Andrew Grossman on GOP Conservation Craziness


Andrew Grossman on GOP Conservation Craziness


"Jobs, shareholder value, GDP — all served." So said Teddy Roosevelt IV about environmental regulation, speaking at the GOP Convention yesterday evening. But what about that threatened specie, the American tax-payer? And is the thin-lipped Mr. Roosevelt, a Wall Street blueblood, even being honest with the party or himself?


In an era when Democrats and Republicans are coming under increasing scrutiny for being increasing similar, factions within the two parties have worked to make their environmental platforms nearly identical.  


"We recognize that we also have an ethical obligation toward one of God's most magnificent gifts, this planet, our home." Sure, the words came out of Roosevelt's mouth, but they might as well have been spoken by Vice President Al Gore, reknowned nutty environmentalist.


The problem is one of public perception; government intervention just appears the most straightforward, expediant way to accomplish difficult goals, such as "saving" the environment. Advocates of market approaches have a tougher job convincing the public — the market is a chaotic, unruly thing, and it's outcomes are neither predictable nor entirely risk-free. At the same time, however, market mechanisms are the most effective and efficient way of meeting many complex goals, from distribution of goods to even saving the environment. To explain why this is so requires some heavy economics — this is when many Americans tune out: "Can't we just let the EPA take care of it?"


But the great complexity of the environment can only be met by a similarly nuanced approach. Although often complicated, government programs are rarely considered "nuanced," except perhaps in their distribution of pork to various legislative sponsors’ locales. Not only can creative market solutions avoid this egregious misappropriation of public funds, they can be adapted as necessary to fit specific goals and products, avoiding the blanket presciptions that serve us so poorly.


Our nation's wildlife refuge system was founded by the first President Roosevelt, at the behest of Ray Kroegel, who asked the President to protect three acres of pelican breeding ground behind his home. Roosevelt decided that no one could stop him, so he did, setting a dangerous precedent of special-interest land acquistions. The government now owns upwards of 40 percent of American land. Is that what President Roosevelt intended?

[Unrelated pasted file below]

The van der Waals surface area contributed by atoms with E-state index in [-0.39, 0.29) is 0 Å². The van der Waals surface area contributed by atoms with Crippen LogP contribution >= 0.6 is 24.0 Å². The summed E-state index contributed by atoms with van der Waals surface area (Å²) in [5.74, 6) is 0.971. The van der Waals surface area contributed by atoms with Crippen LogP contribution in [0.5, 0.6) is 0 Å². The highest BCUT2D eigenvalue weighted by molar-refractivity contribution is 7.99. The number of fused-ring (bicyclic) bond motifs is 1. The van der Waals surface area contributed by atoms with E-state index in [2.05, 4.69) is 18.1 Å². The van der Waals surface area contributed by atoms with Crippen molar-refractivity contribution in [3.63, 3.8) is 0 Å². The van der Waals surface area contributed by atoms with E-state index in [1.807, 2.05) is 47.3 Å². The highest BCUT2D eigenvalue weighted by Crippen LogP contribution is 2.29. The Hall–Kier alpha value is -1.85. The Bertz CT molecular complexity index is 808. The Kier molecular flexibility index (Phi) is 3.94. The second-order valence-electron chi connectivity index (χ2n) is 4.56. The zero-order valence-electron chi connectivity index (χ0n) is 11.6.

No matter, Teddy Roosevelt IV intends to bolster his forebear's unfortunate legacy, advocating a massive land acquisitions bill, the Conservation and Reinvestment Act (CARA), that would fund a large-scale expansion of the government's holdings. This is poor policy both for those concerned about the environment and for land-owners. Two of its Republican sponsors, Rep. Don Young and Sen. Frank Murkowski, hail from Alaska, the state that will the most handsomely rewarded with federal funding. CARA is pork on an unprecedented scale and is actually bad for the environment, given the government's poor record of land management.


According to Roosevelt, the GOP is "the party that conserves," which in recent years has become true. The Republicans have conserved land from recreation, species from repopulation (under the fatally flawed Endangered Species Act), and  much private property from any use whatsoever, under a spreading land-siezure regime that's passed congressional muster.


Roosevelt IV contends that "we overlook the real movers in protecting America's environment: the American people." Maybe that's because the two parties are so willing to storm in and "protect America's environment" for them, no matter how ineffectively and inefficiently. It's just the politically expediant thing to do, and this convention has really been all about politcal expediancy.


There was hope that this year the Republican Party would take the difficult but far more rewarding market-based stance on environmental issues. As Roosevelt's speech demonstrates, this has not happened; instead, the GOP's position has converged with that of their rivals. The real losers, though, are the American people, whose interests will continue to be overlooked in the pursuit of President Roosevelt's well-meaning but horrendously flawed legacy.


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